Carolyne LarringtonNov 24, 2022
All Men Must Die
Power and Passion in Game of Thrones
“All men must die” or “Valar Morghulis,” as the traditional Essos greeting is rendered in High Valyrian. And die they do – in prodigious numbers; in imaginatively varied and gruesome ways; and often in terror within the viciously unpredictable world that is HBO's sensational evocation of Game of Thrones. As acclaimed medievalist Professor Carolyne Larrington writes in All Men Must Die: Power and Passion in Game of Thrones (Bloomsbury, 2021), the stories George R.R. Martin brings to life are epic in scope and in imaginative breadth, telling of the dramatic rise and fall of nations, the brutal sweeping away of old orders, and the advent of new autarchs in the eternal quest for dominion.
Yet, as her book reveals, many potent and intimate narratives of love and passion can be found within these grand landscapes of heroism, honour, and death. They focus on strong relationships between women and family, as well as among the anti-heroes, the “cripples, bastards and broken things.” In this vital follow-up to her book, Winter Is Coming (also published by Bloomsbury), Larrington explores themes of power, blood-kin, lust, and sex in order to draw entirely fresh meanings out of the show of the century.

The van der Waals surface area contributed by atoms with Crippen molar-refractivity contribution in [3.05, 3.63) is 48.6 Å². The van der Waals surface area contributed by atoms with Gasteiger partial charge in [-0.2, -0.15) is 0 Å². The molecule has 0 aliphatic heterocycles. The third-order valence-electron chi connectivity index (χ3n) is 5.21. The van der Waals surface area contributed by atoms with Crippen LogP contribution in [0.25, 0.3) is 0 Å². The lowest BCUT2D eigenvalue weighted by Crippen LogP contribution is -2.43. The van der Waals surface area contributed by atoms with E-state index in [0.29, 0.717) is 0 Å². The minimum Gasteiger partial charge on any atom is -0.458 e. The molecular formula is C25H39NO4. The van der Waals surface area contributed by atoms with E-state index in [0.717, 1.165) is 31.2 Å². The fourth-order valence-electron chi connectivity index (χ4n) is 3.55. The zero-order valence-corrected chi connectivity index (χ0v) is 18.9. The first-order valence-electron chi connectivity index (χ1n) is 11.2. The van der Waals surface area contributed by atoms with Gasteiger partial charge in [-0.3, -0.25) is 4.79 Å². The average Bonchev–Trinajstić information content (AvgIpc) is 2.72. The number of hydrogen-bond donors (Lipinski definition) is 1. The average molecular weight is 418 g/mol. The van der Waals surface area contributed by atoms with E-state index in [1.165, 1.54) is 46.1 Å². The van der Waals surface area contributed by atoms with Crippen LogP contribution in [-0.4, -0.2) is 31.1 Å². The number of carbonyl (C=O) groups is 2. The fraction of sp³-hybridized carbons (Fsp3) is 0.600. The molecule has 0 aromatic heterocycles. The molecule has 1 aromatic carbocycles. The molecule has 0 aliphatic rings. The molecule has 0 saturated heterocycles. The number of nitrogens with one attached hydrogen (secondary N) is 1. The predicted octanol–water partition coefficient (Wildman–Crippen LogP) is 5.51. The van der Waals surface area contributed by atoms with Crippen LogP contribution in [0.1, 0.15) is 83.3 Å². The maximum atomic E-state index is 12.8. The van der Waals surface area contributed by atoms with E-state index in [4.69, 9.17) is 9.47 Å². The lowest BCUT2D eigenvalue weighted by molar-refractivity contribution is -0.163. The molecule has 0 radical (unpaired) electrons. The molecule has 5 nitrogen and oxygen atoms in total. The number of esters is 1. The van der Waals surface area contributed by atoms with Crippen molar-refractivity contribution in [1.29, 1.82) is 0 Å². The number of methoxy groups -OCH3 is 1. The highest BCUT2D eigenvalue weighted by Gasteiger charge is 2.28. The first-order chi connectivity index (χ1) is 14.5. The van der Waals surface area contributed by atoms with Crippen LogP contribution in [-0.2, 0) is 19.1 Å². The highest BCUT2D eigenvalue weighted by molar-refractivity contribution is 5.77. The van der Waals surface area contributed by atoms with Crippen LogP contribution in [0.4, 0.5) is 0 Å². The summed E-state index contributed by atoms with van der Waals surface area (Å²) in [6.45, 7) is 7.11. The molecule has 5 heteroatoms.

Carolyne Larringon is Professor of Medieval Literature at University of Oxford, UK. She completed her DPhil in Old English and Old Norse at Oxford and now teaches Old and Middle English literature as well as English and Old Norse-Icelandic languages. Previous publications include books on Norse mythology and literature and another book on the series called Winter Is Coming: The Medieval World of Game of Thrones. Also, Professor Larrington has been awarded the Order of the Falcon by the President of Iceland for her services to Icelandic literature.
Carrie Lynn Evans is currently a PhD student of English Literature with Université Laval in Quebec.